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And said, “ Fair lady, at this tido “ (With leave) ye man abide,
" And tell me who you hither sent?
“ Or why ye bear your bow so bent “ To slay our deer of pride ?
« In waithman' weed sen I you find, “ In this wood walkand
alone, " Your milk-white handis we shall bind
“ While that the blood burst fra the bone. " Chargeand you to prisoàn, “ To the king's deep dungeoùn.
“ They may ken by your feather'd flane 2
“ Ye have been many beastis' bane, “Upon thir bentis brown."
free answer'd with fair a feir, 3 And said, “ Sir, mercy! for your might! “ Thus man I bow and arrows bear,
“ Because I am ane banish'd wight;
“ They ought not to be hold vagabond nor waith.”
[G Douglas, p. 159. 27.] Little John and Robin Hood Wayth men were commended good.
[Wyntown's Chron. vol. 1. p. 397.] Arrows. Ruddim. Gloss. Propriety? aferir, Fr. is synonymous with convenir.
So will I be full lang :
“ And here to you my truth I plight,
" That I shall, neither day nor night, « No wild beast wait with wrang.
Though I walk in this forest free
“ With bow and eke with feather'd fane, “ It is weill mair than dayis three
" And meat or drink yet saw I nane.
“ Though I had ne'er sic need
• Your deer may walk, sir, their alane."
« Sen that I never did
ill, 66 It were no skill
did me skayth.
“ I win my meat with na sic waith, 3
' In the eighth stanza, the author uses your alone instead of you alone. 2 Mischief.
3 Hunting ; wæthan. Sax. 4 Seize. Sax.
Gif that ye trow not in my aythe, “ Take here
bow and arrows baythe, “ And let my own self
“ I say your bow and arrows bright!
ye man rest with me all night,
Leif you,' this world to win !".
“ Love has me fangit in this tide : "I may not fra you twyn.”3
Then lookit she to me, and leuch ; 4
And said, “ Sic love I rid
make it ne'er sa teuch, “ To me your labour is in vain. “ Were I out of your sight “The space of half a night,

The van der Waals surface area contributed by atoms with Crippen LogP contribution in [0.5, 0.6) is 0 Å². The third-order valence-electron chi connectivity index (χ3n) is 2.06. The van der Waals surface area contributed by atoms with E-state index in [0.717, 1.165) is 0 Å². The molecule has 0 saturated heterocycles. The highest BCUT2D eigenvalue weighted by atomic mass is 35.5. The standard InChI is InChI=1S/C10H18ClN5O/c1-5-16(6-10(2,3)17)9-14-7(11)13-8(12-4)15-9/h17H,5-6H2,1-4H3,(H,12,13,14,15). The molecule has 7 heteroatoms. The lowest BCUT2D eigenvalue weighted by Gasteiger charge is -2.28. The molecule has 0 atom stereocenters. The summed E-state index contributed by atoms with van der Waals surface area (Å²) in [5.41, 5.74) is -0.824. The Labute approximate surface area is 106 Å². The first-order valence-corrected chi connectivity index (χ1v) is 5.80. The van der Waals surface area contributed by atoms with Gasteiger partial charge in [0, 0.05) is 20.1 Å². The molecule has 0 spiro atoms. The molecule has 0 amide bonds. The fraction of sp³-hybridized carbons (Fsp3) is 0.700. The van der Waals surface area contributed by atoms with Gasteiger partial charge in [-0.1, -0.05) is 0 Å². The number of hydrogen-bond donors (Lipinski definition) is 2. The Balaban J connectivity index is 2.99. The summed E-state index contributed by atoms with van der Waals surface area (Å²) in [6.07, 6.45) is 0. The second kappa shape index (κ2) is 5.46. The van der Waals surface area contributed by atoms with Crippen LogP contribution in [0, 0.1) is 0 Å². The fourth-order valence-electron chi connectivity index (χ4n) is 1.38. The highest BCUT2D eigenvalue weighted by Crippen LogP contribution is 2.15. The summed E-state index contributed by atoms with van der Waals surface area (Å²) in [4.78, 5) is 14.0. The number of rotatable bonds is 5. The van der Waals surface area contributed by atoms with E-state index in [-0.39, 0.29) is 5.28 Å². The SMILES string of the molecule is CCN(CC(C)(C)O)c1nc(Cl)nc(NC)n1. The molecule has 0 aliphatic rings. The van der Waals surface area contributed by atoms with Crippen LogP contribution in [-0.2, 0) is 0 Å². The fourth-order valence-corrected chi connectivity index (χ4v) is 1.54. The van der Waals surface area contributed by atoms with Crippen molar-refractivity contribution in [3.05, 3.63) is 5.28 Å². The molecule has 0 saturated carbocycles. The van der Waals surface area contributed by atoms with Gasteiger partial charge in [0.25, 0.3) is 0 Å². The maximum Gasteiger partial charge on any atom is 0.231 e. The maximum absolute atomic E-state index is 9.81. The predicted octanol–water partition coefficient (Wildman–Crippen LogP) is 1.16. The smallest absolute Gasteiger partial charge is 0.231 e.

“ Suppose ye saw me ne'er again
“ Love has you strain’d with little pain, “ Thereto my truth I plight.”
Love you! a mode of address.
3 Separate. * Laughed,
s I advise you to dismiss,
I said, “ My sweet, forsooth I shall
“ For ever love you, and no mo.
“ Maist certainly I do not so.
“ That I you slay, that God forshield !
till? “ I was not wont weapons to wield ;
“ But am a woman, gif ye will,
“ Therefore, good sir, take in none ill,
“ Shall never berne gar breif the bill “ At bidding me to bow. 3
“ Into this wood aye walk I shall,
“ Leadand my life as woful wight: “ Here I forsake bayth bower and hall,
“ And all thir bygings that are bright!
Slay 3 I do not understand these two lines. * These buildings. Rudd. Gloss.
My bed is made full cold
“ That gars me say, bayth day and night,
“ Alas that ever the tongue should hecht “ That heart thought not to hold !"
These words out through my heart so went,
That near I weepit for her wo.
And said that it should not be so.
Saying, “Sweet-hearts of harmis ho! 4
Then kneelit I before that clear,"
And meekly could her mercy crave.
| Brim, fierce. Rudd. Gloss. Quickly.
4 An interjection, commanding to desist or leave off. Rudd. Gloss. « That can of wrath and malice never ho."
[G. Doug. Virg. p. 148, 1. 2.]
6 Shew. 3 7 8 This use of the adjective was probably a Gallicism. As the French would say cette belle, this author employs